The process of posting bail involves a contractual undertaking guaranteed by a bail bondsman and the individual posting bail. The bail agent guarantees to the court that the defendant will appear in court each and every time the judge requires.
The defendant is charged a percentage of the bail amount, for this service. The defendant, a relative or friend of the defendant, typically contacts a bail bondsman to arrange for the posting of bail, before getting released. Prior to the posting of a bail bond, the defendant or a co-signer must guarantee that they will pay the full amount of bail if the defendant does not appear in court.
A family member or a close friend of the defendant will typically post bail and co-sign. Collateral is occasionally but not always required for a person to be bailed from jail. Usually, a defendant can be bailed from jail on the signature of a friend or family member. Co-signers, in most cases, need to have a job and either own or rent a home in the surrounding area.
After a bail agreement is signed, the bail bondsman posts a bond for the amount of the bail, to guarantee the defendant’s return to court.
If the defendant does not arrive to court as required (or “skips”), the co-signer is held responsible for the full amount of the bail. If the defendant is then located and arrested by the bail bondsman, the co-signer is also responsible for expenses the bail agent incurs while searching and capturing the defendant.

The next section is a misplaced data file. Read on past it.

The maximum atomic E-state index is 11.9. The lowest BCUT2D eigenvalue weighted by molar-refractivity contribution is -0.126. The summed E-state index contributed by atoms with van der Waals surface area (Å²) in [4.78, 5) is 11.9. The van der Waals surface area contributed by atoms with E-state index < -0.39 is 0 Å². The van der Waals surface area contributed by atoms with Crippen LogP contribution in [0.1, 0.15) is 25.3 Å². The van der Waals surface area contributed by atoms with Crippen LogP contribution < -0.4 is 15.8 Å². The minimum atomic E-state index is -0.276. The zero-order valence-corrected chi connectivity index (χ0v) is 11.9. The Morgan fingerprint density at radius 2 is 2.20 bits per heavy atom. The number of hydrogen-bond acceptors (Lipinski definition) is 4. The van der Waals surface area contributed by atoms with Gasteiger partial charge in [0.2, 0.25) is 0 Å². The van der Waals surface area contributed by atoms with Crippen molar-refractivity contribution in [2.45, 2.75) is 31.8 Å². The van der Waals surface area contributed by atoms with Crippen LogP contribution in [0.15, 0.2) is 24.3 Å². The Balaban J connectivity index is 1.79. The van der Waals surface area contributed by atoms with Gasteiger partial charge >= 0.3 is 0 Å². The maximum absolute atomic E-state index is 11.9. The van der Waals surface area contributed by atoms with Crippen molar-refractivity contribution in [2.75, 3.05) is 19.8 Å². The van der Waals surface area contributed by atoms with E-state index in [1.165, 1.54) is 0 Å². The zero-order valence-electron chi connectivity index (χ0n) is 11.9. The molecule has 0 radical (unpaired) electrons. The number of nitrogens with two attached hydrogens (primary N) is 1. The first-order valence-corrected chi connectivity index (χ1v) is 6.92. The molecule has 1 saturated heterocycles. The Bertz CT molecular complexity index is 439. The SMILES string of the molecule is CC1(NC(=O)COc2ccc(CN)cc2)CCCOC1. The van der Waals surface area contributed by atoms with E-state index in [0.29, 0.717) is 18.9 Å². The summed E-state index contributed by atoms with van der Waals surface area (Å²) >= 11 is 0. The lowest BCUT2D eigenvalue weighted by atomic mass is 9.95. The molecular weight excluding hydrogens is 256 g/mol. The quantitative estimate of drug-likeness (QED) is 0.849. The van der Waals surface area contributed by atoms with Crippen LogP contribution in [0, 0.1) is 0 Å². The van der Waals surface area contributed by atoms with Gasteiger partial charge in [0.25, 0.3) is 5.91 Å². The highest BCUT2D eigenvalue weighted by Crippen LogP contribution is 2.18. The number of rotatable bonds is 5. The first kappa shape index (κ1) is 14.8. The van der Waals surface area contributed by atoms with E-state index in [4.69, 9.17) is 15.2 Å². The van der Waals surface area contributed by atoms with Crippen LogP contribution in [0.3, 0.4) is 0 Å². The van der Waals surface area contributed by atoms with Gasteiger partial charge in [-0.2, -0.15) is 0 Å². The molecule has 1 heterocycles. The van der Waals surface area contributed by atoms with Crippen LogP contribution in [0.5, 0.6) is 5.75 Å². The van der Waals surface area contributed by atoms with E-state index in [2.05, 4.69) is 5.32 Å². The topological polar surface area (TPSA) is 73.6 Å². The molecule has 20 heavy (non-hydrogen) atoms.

The five basic release options available to an arrestee are, surety bond, release on his or her own recognizance (O.R.), release on citation (“Cite Out”), property bond and cash bail.
An alternative to cash bail is the posting of a surety bond. This process involves a contractual undertaking guaranteed by an admitted insurance company having adequate assets to satisfy the face value of the bond. The bail bondsman guarantees to the court that they will pay the bond forfeiture if a defendant fails to appear for their scheduled court appearances. The bondsman’s guarantee is made through a surety company and/or by the pledge of property owned by the agent.
For this service, the defendant is charged a premium. To be released pursuant to the posting of a surety bond, the arrestee, a relative or friend of the arrestee, typically contacts a bail bondsman – an individual licensed by the State to post surety bonds. Prior to the posting of a surety bond, the bail bondsman undertakes a detailed interview of the proposed guarantor of the surety bond, as well as of the arrestee and relatives of the arrestee, as part of the underwriting procedure for a bond.
By involving the family and friends, as well as through the acceptance of collateral, the bail bondsman can be reasonably assured that an individual released on surety bond will appear at his or her appointed court date, as required until the case is adjudicated.
After this procedure is concluded, if an agreement is reached, the bail bondsman posts a bond for the amount of the bail, to guarantee the arrestee’s return to court.